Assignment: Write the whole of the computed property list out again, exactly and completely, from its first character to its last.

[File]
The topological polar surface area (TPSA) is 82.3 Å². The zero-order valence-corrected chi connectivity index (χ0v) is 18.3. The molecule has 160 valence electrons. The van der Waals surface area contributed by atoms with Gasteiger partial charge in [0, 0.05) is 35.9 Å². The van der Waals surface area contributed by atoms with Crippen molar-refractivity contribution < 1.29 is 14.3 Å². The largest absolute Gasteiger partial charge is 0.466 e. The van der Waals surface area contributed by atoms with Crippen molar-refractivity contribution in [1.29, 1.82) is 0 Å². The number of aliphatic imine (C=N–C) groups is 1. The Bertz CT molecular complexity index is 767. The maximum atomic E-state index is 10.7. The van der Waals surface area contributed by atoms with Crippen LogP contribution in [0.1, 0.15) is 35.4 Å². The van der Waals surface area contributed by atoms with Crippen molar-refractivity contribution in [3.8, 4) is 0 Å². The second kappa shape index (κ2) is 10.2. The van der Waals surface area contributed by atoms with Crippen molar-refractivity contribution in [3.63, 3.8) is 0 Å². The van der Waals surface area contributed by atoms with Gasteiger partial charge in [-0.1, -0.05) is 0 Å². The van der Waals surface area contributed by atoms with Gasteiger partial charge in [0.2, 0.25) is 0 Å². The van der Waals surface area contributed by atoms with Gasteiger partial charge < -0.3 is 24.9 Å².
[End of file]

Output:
The topological polar surface area (TPSA) is 82.3 Å². The zero-order valence-corrected chi connectivity index (χ0v) is 18.3. The molecule has 160 valence electrons. The van der Waals surface area contributed by atoms with Gasteiger partial charge in [0, 0.05) is 35.9 Å². The van der Waals surface area contributed by atoms with Crippen molar-refractivity contribution < 1.29 is 14.3 Å². The largest absolute Gasteiger partial charge is 0.466 e. The van der Waals surface area contributed by atoms with Crippen molar-refractivity contribution in [1.29, 1.82) is 0 Å². The number of aliphatic imine (C=N–C) groups is 1. The Bertz CT molecular complexity index is 767. The maximum atomic E-state index is 10.7. The van der Waals surface area contributed by atoms with Crippen LogP contribution in [0.1, 0.15) is 35.4 Å². The van der Waals surface area contributed by atoms with Crippen molar-refractivity contribution in [3.8, 4) is 0 Å². The second kappa shape index (κ2) is 10.2. The van der Waals surface area contributed by atoms with Crippen molar-refractivity contribution in [3.63, 3.8) is 0 Å². The van der Waals surface area contributed by atoms with Gasteiger partial charge in [-0.1, -0.05) is 0 Å². The van der Waals surface area contributed by atoms with Gasteiger partial charge in [0.2, 0.25) is 0 Å². The van der Waals surface area contributed by atoms with Gasteiger partial charge < -0.3 is 24.9 Å².